This article looks at how far and how fast the Conservative Party has shifted to the extreme right, and what we can do about it:
- Leading Conservative Party members have been warning us for a long time about the extremist trends in their party;
- It is not just economic policies that have become extreme: they have adopted extreme right-wing positions on social and democratic issues;
- It is still not too late to rescue Britain from a Nat-C future.
Leading Conservative Party members have been warning us
When, in 2002, Theresa May warned her party that
“Yes, we’ve made progress, but let’s not kid ourselves. There’s a way to go before we can return to government. … You know what some people call us: ‘the nasty party,’”
there were already signs that the party had drifted towards a brutally amoral position.
And the willingness to “take difficult decisions” – ie decisions which would ruin the lives of ordinary people – under Cameron and Osborne was shocking.
But after Brexit, the drift to the right became a dash, as Philip Hammond and others warned us at the time.
Johnson pulled together a cabinet dominated by market fundamentalists; and when his corruption and lies were costing the Conservatives in the polls, so that his own party decided to get shot of him, all the leading contenders to replace him were graduates of the far-right Tufton Street think tanks. The far-right had moved from being a few “swivel-eyed loons” among the activist base to being in full control of the party.
Liz Truss went so far to the right that the Financial Times concluded:
“The government may have adopted the most extreme [right wing] economic position of any major party in the developed world.”
And although Sunak is less obviously unhinged than his predecessor, he is no less extreme in his aspirations.
Even Max Hastings, the former editor of the Telegraph is horrified by the rightward movement:
“What’s heart-breaking … is that our country does seem in the eyes of the world increasingly ridiculous. … ‘what has this country done to itself over the last 15 years?’ … The [extreme] right is now running Britain and it’s a terrifying sight. … For the sake of the Conservative Party and for Britain, they’ve got to go.”
It is not just economic policies that have become extreme
In 2021, Ken Clarke pointed out that,
“We are dangerously close to the ‘elected dictatorship’ that Lord Hailsham, the former Lord Chancellor, warned us about half a century ago.”
And with the Elections Act bringing in voter ID requirements, which David Davis called “an illiberal solution in pursuit of a non-existent problem” we could see that Clarke was right.
At the time, the Conservatives denied that this was an attempt at voter suppression, but Jacob Rees-Mogg confirmed that it was, though it may have backfired. This was at a “National Conservatives” conference – a name that seems designed to abbreviate in a very disturbing way.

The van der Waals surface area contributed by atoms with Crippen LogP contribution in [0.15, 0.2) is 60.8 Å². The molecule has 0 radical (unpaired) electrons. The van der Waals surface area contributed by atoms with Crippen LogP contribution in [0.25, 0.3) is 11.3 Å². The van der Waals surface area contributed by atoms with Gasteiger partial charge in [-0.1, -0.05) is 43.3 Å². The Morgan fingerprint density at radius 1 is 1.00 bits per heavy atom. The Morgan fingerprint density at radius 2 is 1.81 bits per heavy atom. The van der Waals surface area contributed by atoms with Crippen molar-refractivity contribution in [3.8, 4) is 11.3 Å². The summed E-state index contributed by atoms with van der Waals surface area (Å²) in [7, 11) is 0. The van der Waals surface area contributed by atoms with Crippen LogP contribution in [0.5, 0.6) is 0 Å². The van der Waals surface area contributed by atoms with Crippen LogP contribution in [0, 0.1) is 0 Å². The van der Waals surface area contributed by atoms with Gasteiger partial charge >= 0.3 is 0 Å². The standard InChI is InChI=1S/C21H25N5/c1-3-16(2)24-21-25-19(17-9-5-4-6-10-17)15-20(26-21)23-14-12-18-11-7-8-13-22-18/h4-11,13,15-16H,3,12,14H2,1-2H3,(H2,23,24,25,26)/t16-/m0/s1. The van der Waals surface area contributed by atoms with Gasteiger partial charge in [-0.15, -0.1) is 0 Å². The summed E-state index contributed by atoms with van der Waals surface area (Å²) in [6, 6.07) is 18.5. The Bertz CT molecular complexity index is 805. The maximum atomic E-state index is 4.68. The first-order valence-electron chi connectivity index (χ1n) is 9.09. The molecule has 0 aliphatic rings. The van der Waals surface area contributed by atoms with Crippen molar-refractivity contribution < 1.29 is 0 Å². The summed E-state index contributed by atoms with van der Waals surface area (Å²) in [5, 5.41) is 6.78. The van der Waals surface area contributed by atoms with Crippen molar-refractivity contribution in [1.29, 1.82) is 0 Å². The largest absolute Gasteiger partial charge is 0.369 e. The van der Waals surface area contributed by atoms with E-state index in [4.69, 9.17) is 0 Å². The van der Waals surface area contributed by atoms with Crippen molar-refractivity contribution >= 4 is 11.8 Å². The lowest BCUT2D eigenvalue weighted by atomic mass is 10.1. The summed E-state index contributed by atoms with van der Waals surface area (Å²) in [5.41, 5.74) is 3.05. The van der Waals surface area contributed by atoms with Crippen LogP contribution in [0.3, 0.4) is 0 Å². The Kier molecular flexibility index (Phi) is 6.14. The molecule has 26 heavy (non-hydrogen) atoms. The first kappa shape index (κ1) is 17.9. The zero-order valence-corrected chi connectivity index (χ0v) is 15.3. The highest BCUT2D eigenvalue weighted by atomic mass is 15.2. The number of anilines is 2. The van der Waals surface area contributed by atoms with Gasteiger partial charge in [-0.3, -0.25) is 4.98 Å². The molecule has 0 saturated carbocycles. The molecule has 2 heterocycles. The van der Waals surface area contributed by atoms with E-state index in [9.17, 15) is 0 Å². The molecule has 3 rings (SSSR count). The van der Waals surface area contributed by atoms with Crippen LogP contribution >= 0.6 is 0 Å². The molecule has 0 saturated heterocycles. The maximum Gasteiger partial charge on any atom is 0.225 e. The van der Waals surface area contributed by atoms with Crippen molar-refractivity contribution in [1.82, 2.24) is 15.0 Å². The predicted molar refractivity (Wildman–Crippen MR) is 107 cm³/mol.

The Elections Act was just one in a series of Acts designed to remove our democratic safeguards.
On April 1, we published a satire explaining the variety of not-very-democratic ways a failing government could cling to power. Even just a few weeks later, it looks like a disturbingly accurate summary of today’s Conservative Party strategy.
It is not too late to rescue Britain from a Nat-C future
We could be forgiven for getting very worried. But the truth is, the Conservatives are now far more fragile than they would like us to believe. Look how much has changed since this article was written.
And current polls suggest that they are in grave trouble, heading for a collapse at the next General Election. But the polls can move, the media will largely support the Conservatives – probably including the BBC – so there is no room for complacency.
An alternative administration, even one which is just averagely good, would make a transformative difference to Britain:
“We should now be living in a relatively prosperous, well-governed country. We should be about 10 per cent better off than we are today: wages should be higher and public services should not be on the brink of collapse. We should have the resilience to deal with the energy price rises as other countries have done. The gap between rich and poor should be smaller than it is today. And 144,000 more of us should still be alive. Each new generation should, on average, have better opportunities than the generation before. The government should be investing to provide healthcare and to tackle the climate emergency.”Mark E Thomas
So as voters we need:
- To make sure we will be allowed to vote under the new rules;
- To use that vote to prevent another Conservative win – even if that means voting for a party we might normally not support;
- To make as many others aware of the dangers as we can.
And if you would like to help more, take a look at the 99% Organisation and join us.